Helping transplanted stem cells stick around and do their jobs
Bone marrow transplants of hematopoietic stem cells have developed into common practice for various conditions including blood and lymph cancers, sickle cell anemia, inherited metabolic disorders, and radiation damage. Unfortunately, many bone marrow transplants can be expensive and somewhat invasive. In fact, mesenchymal stromal cells (MSC’s) release growth factors that boost the immune system and have shown positive outcomes in clinical trials.
Indeed, Harvard Stem Cell Institute and the Harvard School of Engineering and Applied Science (SEAS) developed a single-cell encapsulation technology that impacts transplanted (MSC’s) from clearance and immune rejection. The work is published in PNAS.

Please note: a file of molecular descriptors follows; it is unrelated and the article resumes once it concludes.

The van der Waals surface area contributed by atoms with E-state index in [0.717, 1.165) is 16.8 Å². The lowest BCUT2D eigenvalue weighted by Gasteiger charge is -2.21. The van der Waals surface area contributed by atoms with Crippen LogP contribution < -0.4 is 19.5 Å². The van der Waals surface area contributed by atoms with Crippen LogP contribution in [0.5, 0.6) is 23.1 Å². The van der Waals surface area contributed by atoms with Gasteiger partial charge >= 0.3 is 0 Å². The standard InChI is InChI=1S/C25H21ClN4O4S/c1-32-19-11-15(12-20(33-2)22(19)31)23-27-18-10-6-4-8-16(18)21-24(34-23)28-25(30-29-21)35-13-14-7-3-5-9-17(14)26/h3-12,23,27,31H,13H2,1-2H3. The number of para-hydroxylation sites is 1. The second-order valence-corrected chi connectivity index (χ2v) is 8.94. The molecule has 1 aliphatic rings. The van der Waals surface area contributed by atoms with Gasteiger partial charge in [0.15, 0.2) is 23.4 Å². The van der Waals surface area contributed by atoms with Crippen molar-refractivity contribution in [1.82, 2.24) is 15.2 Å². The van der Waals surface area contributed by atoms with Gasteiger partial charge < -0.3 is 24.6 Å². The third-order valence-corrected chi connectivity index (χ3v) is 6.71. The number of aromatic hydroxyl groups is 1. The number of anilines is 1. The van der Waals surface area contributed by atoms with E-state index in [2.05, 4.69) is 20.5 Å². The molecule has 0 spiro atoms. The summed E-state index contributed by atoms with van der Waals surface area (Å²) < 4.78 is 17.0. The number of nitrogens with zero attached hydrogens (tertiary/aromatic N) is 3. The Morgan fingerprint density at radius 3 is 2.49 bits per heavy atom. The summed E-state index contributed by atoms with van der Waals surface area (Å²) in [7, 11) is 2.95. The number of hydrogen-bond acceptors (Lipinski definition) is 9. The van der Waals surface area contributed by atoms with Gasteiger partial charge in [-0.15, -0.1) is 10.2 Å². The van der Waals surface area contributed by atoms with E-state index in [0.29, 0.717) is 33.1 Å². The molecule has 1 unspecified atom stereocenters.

“To our knowledge, this is the first example of single-cell encapsulation being used to improve cell therapies, which are becoming more widespread as treatments for a number of diseases,” said first author Angelo Mao, a former graduate student in the lab.
Besides, the researchers tested how microgel encapsulation affects (MSC’s) capacity and resistance because a large amount of (MSC’s) can stimulate the body’s immune system. Moreover, they adjusted their original alginate microgel by adding another compound that combines to the alginate and strenghthens the microgel. Hence, they also cultured the (MSC’s) after encapsulation in order to split and generate more cells.
In addition, inflammatory cytokines spark MSCs which then secrete immune-modulating genes and proteins. Thus, the researchers next tested what resulted to their new microgels after encapsulation.
Finally, they discovered encapsulated MSCs had comparable levels of gene expression when exposed to the same cytokines, confirming that the microgels did not hinder MSC performance.